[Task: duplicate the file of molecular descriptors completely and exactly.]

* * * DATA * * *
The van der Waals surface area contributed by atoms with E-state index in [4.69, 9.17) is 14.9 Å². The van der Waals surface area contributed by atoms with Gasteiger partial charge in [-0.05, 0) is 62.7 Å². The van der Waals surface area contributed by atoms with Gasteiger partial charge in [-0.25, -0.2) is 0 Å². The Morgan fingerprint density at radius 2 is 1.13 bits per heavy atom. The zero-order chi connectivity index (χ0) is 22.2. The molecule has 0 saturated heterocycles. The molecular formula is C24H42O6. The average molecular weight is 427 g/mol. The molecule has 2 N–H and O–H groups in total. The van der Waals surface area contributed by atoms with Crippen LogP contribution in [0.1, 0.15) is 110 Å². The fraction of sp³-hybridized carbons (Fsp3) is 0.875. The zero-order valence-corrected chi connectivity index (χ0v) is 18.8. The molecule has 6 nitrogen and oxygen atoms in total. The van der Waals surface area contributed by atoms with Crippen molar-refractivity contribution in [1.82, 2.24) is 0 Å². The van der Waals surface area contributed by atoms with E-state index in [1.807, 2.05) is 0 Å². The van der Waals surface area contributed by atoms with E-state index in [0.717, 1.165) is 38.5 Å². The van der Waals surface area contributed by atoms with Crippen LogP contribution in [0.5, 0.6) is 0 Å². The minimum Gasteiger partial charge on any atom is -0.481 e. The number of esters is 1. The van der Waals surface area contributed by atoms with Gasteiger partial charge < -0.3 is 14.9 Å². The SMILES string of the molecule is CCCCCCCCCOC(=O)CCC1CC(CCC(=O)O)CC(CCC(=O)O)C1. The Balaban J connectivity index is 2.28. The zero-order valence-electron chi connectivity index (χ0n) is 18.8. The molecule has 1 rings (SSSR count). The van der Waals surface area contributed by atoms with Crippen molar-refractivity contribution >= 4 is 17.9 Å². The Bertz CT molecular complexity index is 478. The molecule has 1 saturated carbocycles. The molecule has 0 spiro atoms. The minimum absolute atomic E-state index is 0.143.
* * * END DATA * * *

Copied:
The van der Waals surface area contributed by atoms with E-state index in [4.69, 9.17) is 14.9 Å². The van der Waals surface area contributed by atoms with Gasteiger partial charge in [-0.05, 0) is 62.7 Å². The van der Waals surface area contributed by atoms with Gasteiger partial charge in [-0.25, -0.2) is 0 Å². The Morgan fingerprint density at radius 2 is 1.13 bits per heavy atom. The zero-order chi connectivity index (χ0) is 22.2. The molecule has 0 saturated heterocycles. The molecular formula is C24H42O6. The average molecular weight is 427 g/mol. The molecule has 2 N–H and O–H groups in total. The van der Waals surface area contributed by atoms with Crippen LogP contribution in [0.1, 0.15) is 110 Å². The fraction of sp³-hybridized carbons (Fsp3) is 0.875. The zero-order valence-corrected chi connectivity index (χ0v) is 18.8. The molecule has 6 nitrogen and oxygen atoms in total. The van der Waals surface area contributed by atoms with Crippen molar-refractivity contribution in [1.82, 2.24) is 0 Å². The van der Waals surface area contributed by atoms with E-state index in [1.807, 2.05) is 0 Å². The van der Waals surface area contributed by atoms with E-state index in [0.717, 1.165) is 38.5 Å². The van der Waals surface area contributed by atoms with Crippen LogP contribution in [0.5, 0.6) is 0 Å². The minimum Gasteiger partial charge on any atom is -0.481 e. The number of esters is 1. The van der Waals surface area contributed by atoms with Gasteiger partial charge < -0.3 is 14.9 Å². The SMILES string of the molecule is CCCCCCCCCOC(=O)CCC1CC(CCC(=O)O)CC(CCC(=O)O)C1. The Balaban J connectivity index is 2.28. The zero-order valence-electron chi connectivity index (χ0n) is 18.8. The molecule has 1 rings (SSSR count). The van der Waals surface area contributed by atoms with Crippen molar-refractivity contribution >= 4 is 17.9 Å². The Bertz CT molecular complexity index is 478. The molecule has 1 saturated carbocycles. The molecule has 0 spiro atoms. The minimum absolute atomic E-state index is 0.143.